simple modules

Brendan Eich brendan at
Wed Feb 3 12:45:16 PST 2010

On Feb 3, 2010, at 11:10 AM, Kevin Curtis wrote:

> Is there a fundamental theoretical comp sci reason why module state  
> is shared?

Sam knows more about such things than I do, but my answer is "who  
cares?" :-P Computer scientists and programming-language theorists do  
not all agree on whether to countenance mutation, and if so, how to  
handle it. But it is part of JS, and it's not going away. The simple  
modules proposal starts with goals including:
   Be compatible with:

Security mechanisms and idioms
State isolation mechanisms
But being compatible with these things does not mean making them the  
only or default way.

> Is the core idea of using lexical scoping in the simple_module  
> proposal undermined by not having shared state.

Probably, since the rest of the language does not combine lexical  
scope and no-sharing by default.

More important: the core idea of "simple" modules is undermined.  
Lexical scope is great and all, but separate. You can use lexical  
scope and functions today to create singleton and multiple-instance  
state sharing patterns.

Switching to lexical scope in modules is important if you are trying  
to avoid stepping on your own, or your friends', toes -- especially  
for early error checking.

Switching to unshared state by default is neither necessary nor  
helpful to the simple_modules goal

  Total compatibility with non-module code

Many languages with second-class module systems and lexical scope do  
not make unshared the default. And you can control state sharing with  
orthogonal tools (more below), so this is not a deal-breaker.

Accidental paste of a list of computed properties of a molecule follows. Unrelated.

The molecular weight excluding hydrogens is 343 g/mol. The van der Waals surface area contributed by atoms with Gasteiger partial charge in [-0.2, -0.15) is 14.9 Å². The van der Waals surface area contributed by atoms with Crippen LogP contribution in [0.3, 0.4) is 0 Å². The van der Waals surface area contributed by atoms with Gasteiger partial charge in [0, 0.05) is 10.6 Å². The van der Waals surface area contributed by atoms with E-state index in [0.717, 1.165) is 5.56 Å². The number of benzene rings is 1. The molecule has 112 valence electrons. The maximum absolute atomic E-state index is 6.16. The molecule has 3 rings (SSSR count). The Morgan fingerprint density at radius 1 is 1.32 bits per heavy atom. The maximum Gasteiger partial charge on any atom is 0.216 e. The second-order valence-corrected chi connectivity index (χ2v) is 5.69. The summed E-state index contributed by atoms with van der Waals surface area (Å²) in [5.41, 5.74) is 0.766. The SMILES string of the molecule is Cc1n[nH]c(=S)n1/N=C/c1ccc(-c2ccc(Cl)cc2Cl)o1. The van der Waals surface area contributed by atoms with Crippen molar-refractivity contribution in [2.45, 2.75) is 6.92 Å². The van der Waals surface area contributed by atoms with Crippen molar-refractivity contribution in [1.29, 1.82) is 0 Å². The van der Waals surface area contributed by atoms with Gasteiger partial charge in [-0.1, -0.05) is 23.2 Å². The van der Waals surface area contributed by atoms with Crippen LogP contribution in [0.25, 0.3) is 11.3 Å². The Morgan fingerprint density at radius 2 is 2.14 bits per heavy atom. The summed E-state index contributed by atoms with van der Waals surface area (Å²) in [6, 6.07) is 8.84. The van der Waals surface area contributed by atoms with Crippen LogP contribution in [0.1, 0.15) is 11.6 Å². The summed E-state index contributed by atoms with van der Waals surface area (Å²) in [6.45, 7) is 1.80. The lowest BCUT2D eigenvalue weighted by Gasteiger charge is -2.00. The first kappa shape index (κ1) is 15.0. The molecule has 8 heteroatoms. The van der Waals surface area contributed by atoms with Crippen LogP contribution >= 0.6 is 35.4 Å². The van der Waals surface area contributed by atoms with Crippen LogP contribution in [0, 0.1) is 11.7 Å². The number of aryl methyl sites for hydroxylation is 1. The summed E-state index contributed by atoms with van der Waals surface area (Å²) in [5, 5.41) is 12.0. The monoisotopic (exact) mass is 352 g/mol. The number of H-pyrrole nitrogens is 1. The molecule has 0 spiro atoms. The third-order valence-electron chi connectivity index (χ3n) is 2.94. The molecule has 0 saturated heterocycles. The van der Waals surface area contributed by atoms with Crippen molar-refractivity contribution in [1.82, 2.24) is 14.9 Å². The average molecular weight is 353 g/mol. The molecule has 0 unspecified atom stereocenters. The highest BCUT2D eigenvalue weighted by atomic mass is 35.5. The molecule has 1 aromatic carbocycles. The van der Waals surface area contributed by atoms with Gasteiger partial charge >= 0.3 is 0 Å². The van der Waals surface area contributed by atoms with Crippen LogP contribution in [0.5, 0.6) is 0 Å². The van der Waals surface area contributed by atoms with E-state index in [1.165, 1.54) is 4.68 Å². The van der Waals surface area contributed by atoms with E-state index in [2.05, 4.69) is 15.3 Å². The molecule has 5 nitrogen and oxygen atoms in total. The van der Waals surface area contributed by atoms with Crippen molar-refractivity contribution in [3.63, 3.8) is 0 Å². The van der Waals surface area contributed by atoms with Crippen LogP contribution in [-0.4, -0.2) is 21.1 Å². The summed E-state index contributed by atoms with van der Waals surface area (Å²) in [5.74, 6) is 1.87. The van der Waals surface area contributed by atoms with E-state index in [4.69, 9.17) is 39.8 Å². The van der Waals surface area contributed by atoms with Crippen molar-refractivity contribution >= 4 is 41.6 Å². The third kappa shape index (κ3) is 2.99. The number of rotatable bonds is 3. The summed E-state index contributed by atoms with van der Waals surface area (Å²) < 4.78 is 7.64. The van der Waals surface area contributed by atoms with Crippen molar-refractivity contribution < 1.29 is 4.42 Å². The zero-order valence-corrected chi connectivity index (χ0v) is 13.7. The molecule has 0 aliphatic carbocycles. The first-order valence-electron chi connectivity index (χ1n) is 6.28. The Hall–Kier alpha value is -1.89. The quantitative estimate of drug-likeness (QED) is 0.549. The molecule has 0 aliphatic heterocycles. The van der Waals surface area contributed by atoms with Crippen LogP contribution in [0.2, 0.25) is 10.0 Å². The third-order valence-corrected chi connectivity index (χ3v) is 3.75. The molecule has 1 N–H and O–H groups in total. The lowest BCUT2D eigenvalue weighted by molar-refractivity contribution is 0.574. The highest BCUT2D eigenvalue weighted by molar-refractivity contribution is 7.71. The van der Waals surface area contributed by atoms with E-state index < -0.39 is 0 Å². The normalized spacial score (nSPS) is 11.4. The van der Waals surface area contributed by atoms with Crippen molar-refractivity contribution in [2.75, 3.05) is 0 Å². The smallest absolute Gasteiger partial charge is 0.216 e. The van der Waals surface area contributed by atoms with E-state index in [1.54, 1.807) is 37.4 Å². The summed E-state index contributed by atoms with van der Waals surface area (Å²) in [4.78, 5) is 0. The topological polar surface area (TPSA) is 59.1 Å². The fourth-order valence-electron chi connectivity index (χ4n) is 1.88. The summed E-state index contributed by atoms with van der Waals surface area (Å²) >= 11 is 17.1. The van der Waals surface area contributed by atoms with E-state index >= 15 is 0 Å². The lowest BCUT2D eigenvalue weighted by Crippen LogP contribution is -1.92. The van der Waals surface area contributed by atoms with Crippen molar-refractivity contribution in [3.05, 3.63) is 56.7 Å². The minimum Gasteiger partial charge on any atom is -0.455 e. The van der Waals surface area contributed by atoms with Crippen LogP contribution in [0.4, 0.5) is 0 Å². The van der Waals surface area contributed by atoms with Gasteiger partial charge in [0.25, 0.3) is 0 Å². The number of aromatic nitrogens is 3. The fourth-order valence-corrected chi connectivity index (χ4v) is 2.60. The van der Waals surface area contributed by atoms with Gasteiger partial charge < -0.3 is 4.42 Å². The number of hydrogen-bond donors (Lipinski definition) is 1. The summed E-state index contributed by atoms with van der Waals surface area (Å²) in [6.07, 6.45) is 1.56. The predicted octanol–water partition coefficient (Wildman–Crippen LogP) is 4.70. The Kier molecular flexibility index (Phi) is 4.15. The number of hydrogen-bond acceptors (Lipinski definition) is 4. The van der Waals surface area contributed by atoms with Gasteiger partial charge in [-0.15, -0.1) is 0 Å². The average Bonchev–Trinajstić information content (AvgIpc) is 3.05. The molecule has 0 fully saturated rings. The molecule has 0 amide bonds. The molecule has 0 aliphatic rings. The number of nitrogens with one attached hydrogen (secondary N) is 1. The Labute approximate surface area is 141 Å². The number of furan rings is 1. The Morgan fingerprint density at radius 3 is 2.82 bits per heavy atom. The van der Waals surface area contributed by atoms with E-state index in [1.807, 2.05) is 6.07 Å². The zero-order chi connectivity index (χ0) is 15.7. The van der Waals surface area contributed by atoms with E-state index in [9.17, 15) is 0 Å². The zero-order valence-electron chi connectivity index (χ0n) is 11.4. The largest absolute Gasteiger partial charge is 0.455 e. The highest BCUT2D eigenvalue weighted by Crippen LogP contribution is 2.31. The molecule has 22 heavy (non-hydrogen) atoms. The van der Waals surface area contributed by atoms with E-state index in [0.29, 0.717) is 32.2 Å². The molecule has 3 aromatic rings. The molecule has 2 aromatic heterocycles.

> If not, could possibly non-shared state be the default behaviour.  
> And shared state modules - which share state within contexts - are  
> somehow marked as shared at module definition. e.g.
> module ModShared {
> "use shared" // or some mechanism to signify shared state

We've reached tentative agreement on how to subset the language so  
that stateless, zero-authority modules can be the only modules  
available to the secure subset, with anything powerful carefully  
introduced ("whitelisted", see my reply to Kris just now; of course  
whitelisting really is an overstatement, or over-broad statement in  
ocap/POLA terms; and no one proposes blacklisting in the subset  

Let's not go back on this tentative agreement by trying to push the  
full language away from sharing of mutable lexically bound state. It's  
not going to fly in the simple modules proposal, because it removes  

Even if the only change were to require a module to self-declare itsel  
as "shared", to have teeth, that would mean the default (unshared)  
module cannot be imported N times, N > 1, and have mutable singleton  
state that it counts on. And that requires changes to the importing  
code, to keep track of or memoize the singleton. It does not merely  
change the way the shared-state module is defined. This approach  
really wants Ihab's emaker-style modules.

With simple modules as proposed, if you want emaker-style modules (a  
fine pattern), then use a function! JS already has first-class  
functions, and with ES5 Object.freeze, etc., there is no overriding  
need in the full Harmony language to wrap up the notion of module with  
constructor function so tightly just to make non-shared mutable state  
the default. Simplicity is best served by keeping primitives  
orthogonal and composable.


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